The powerful confessed judgment remedy is alive and well in Pennsylvania. When a debtor challenges the validity of a confessed judgment entered by a creditor, Pennsylvania Courts are required to apply a strict standard in which the benefit of any doubt is given to the debtor. Despite this difficult standard, two recent decisions by the Pennsylvania Superior Court (the middle level appellate court which reviews the decisions of trial judges) confirm that a well drafted and properly executed confessed judgment will be enforced.
The two court cases are Ferrick v. Bianchini (opinion issued May 14, 2013 upholding the entry of a confessed judgment against a commercial lessee in default) and Graystone Bank v. Grove Estates (opinion issued December 13, 2012 upholding a confessed judgment against a borrower in default of a bank loan). In each case, the confessed judgment was upheld after the debtor filed a petition to strike/open the confessed judgment.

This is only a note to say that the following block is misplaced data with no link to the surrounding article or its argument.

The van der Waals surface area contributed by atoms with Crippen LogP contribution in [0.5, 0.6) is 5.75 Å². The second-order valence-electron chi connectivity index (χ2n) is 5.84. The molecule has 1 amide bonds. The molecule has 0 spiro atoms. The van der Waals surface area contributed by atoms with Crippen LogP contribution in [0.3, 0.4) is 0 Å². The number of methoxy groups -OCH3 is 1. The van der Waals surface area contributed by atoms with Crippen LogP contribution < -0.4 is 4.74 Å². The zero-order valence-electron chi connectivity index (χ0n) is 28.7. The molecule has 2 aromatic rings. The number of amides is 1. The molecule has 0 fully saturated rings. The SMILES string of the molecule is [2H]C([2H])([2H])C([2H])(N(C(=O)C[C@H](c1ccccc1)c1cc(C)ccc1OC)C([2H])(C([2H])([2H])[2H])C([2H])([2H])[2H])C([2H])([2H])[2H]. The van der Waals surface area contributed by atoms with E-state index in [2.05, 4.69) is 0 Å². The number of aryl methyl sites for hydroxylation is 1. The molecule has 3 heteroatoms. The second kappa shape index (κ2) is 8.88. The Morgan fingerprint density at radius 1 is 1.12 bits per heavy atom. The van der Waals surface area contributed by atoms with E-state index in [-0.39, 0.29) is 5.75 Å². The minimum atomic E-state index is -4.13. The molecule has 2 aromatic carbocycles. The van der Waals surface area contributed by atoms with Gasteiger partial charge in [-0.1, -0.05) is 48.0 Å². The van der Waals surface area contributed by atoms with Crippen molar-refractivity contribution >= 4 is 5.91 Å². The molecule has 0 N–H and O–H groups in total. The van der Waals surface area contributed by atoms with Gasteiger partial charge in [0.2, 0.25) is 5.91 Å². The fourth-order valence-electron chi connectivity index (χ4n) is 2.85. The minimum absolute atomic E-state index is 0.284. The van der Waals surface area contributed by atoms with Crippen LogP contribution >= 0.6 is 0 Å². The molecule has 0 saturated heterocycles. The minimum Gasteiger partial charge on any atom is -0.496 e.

The Pennsylvania Superior Court both reinforced and clarified common issues concerning confessed judgments. The highlights include the following: (1) a confessed judgment clause must be conspicuous (should be all in capital letters) and the debtor's signature should immediately follow the confessed judgment language; (2) while restating the confessed judgment language in a loan or lease amendment is the most prudent course of action, the confessed judgment will be enforceable if the amendment documentation specifically references the original confessed judgment language; (3) creditors can confess judgment against the same debtor more than one time against separate parts of the debt, but there must be explicit language in the confessed judgment clause authorizing this; and (4) creditors can add their reasonable attorneys' fees and out-of-pocket costs to the confessed judgment balance if the confessed judgment language authorizes this.